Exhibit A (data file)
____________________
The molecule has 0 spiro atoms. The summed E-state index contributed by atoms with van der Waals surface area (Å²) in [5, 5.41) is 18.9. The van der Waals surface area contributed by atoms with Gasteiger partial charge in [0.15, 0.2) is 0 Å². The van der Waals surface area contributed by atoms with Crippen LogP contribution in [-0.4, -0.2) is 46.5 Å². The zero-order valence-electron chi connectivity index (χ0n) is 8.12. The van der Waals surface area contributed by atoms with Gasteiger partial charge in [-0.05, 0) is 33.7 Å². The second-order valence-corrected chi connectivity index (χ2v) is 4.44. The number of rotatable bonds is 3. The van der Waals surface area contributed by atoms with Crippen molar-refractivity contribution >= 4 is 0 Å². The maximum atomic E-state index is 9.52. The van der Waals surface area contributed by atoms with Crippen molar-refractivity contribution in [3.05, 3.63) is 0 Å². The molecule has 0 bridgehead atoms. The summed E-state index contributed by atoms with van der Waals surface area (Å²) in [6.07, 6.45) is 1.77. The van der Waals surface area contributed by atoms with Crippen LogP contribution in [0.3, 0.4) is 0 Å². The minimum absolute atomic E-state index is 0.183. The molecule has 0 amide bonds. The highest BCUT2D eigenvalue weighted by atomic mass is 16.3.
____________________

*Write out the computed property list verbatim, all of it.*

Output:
The molecule has 0 spiro atoms. The summed E-state index contributed by atoms with van der Waals surface area (Å²) in [5, 5.41) is 18.9. The van der Waals surface area contributed by atoms with Gasteiger partial charge in [0.15, 0.2) is 0 Å². The van der Waals surface area contributed by atoms with Crippen LogP contribution in [-0.4, -0.2) is 46.5 Å². The zero-order valence-electron chi connectivity index (χ0n) is 8.12. The van der Waals surface area contributed by atoms with Gasteiger partial charge in [-0.05, 0) is 33.7 Å². The second-order valence-corrected chi connectivity index (χ2v) is 4.44. The number of rotatable bonds is 3. The van der Waals surface area contributed by atoms with Crippen molar-refractivity contribution >= 4 is 0 Å². The maximum atomic E-state index is 9.52. The van der Waals surface area contributed by atoms with Crippen molar-refractivity contribution in [3.05, 3.63) is 0 Å². The molecule has 0 bridgehead atoms. The summed E-state index contributed by atoms with van der Waals surface area (Å²) in [6.07, 6.45) is 1.77. The van der Waals surface area contributed by atoms with Crippen LogP contribution in [0.3, 0.4) is 0 Å². The minimum absolute atomic E-state index is 0.183. The molecule has 0 amide bonds. The highest BCUT2D eigenvalue weighted by atomic mass is 16.3.